Make a Donation

Consider making a donation to support SHAKSPER.

Subscribe to Our Feeds

Current Postings RSS

Announcements RSS

Home :: Archive :: 1996 :: February ::
Abridged MND; CD ROM; Shakespeare and the Bible
Shakespeare Electronic Conference, Vol. 7, No. 0109.  Tuesday, 13 February 1996.

(1)     From:   Louis Scheeder <
 This e-mail address is being protected from spambots. You need JavaScript enabled to view it
 >
        Date:   Monday, 12 Feb 1996 11:03:35 -0500 (EST)
        Subj:   Abridged MND

(2)     From:   Michael E. Cohen <
 This e-mail address is being protected from spambots. You need JavaScript enabled to view it
 >
        Date:   Monday, 12 Feb 1996 07:48:36 -0800
        Subj:   Re: SHK 7.0096  Qs: CD ROM

(3)     From:   Marty Hyatt <
 This e-mail address is being protected from spambots. You need JavaScript enabled to view it
 >
        Date:   Monday, 12 Feb 1996 17:00:54 -0500 (EST)
        Subj:   Shakespeare and the Bible


(1)----------------------------------------------------------------------------
From:           Louis Scheeder <
 This e-mail address is being protected from spambots. You need JavaScript enabled to view it
 >
Date:           Monday, 12 Feb 1996 11:03:35 -0500 (EST)
Subject:        Abridged MND

I remember seeing abridged versions of many of the plays published by Samuel
French about twenty years ago.  If memory serves, they were prepared for a
series of performances at the New York World's Fair of 1939. You might inquire
of French.

Louis Scheeder

(2)----------------------------------------------------------------------------
From:           Michael E. Cohen <
 This e-mail address is being protected from spambots. You need JavaScript enabled to view it
 >
Date:           Monday, 12 Feb 1996 07:48:36 -0800
Subject: 7.0096  Qs: CD ROM
Comment:        Re: SHK 7.0096  Qs: CD ROM

In SHK 7.0096 Kathleen Brookfield <
 This e-mail address is being protected from spambots. You need JavaScript enabled to view it
 > wrote

>I quote a message written by a man whose first language is not English. He is
>very interested in literature, but finds Shakespeare difficult to understand.
>
>  "Would it not be great if we can buy a CD with the play on,
>   you can stop it, click on for an explanation. ( for block-heads who need
>   one..<G>).  Well.. that would be the ticket!"
>
>First, if such an educational tool exists (an electronic Arden edition), I
>would like to know. If not, the idea is free to any with entrepreneurial
>leanings.

There are a number of editions of individual plays on CD-ROM (I produced one
myself for the Voyager Company), and some text compilations. I won't go into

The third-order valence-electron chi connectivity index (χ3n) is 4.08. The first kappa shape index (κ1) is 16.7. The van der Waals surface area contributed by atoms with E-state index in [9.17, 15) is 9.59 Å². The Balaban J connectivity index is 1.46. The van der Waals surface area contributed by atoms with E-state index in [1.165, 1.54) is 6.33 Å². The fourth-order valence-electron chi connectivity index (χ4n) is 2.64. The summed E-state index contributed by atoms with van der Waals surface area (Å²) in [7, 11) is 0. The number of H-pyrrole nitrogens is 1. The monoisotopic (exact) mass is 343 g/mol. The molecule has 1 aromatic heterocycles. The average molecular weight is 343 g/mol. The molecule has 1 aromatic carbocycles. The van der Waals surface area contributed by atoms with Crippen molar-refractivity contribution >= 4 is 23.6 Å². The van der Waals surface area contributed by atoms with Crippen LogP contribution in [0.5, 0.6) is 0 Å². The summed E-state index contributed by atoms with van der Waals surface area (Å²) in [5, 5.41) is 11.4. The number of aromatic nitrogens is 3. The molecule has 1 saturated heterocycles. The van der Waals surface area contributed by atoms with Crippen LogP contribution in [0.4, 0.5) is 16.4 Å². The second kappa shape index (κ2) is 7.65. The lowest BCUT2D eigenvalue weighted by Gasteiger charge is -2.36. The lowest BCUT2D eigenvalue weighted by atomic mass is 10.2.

the details of what is already available since others on this list have done so
and their suggestions can be seen by searching the list's back issues.

But do you really think that an "electronic Arden" edition would be of
significantly more value than a paper edition, and that producing such an
edition can be thought of as an entrepreneurial task? In my experience,
computers as devices for experiencing literature are problematic: books are
much more physically comfortable to use and they do what they do
extraordinarily well. If one simply reprints an Arden as a digital book, very
little is gained and much is lost. Even if one provides some rudimentary
"interactive" tools (building in a search engine and perhaps hypertextually
layering the footnotes "behind" the displayed text rather than interrupting the
screen with visibly distracting footnotes) not much is gained and the reading
experience is still not enhanced much.

In my experience, a literary CD-ROM (Shakespeare or otherwise) must supply a
good deal of "value-added" content beyond that which a physical book can
ordinarily deliver before using the CD becomes a satisfying experience rather
than a drudgery. Producing one is a very labor intensive task: just think,
added to the already difficult task of producing a useful book-type edition of
Shakespeare, you have to add to it all the ancillary scholarly apparatus that
would be overwhelming in a mass-market/educational print edition (e.g. full
concordance [interactive], collation) as well as the multimedia trappings that
CD-ROM buyers have come to expect: say, copious color illustrations and
performances (spoken or video). No ordinary entrepreneur would touch such a
task, because it is costly, requires much work, and doesn't have the market to
justify the cost and the work.

That is not to say that such works won't be produced in the future, and that
some don't exist now; it IS to suggest that good literary CD-ROMs will be slow
in coming, variable in quality, and be mixed in with an awful lot of dross
(called by some in the multimedia industry "shovelware").

Michael E. Cohen
aka <
 This e-mail address is being protected from spambots. You need JavaScript enabled to view it
 >

(3)----------------------------------------------------------------------------
From:           Marty Hyatt <
 This e-mail address is being protected from spambots. You need JavaScript enabled to view it
 >
Date:           Monday, 12 Feb 1996 17:00:54 -0500 (EST)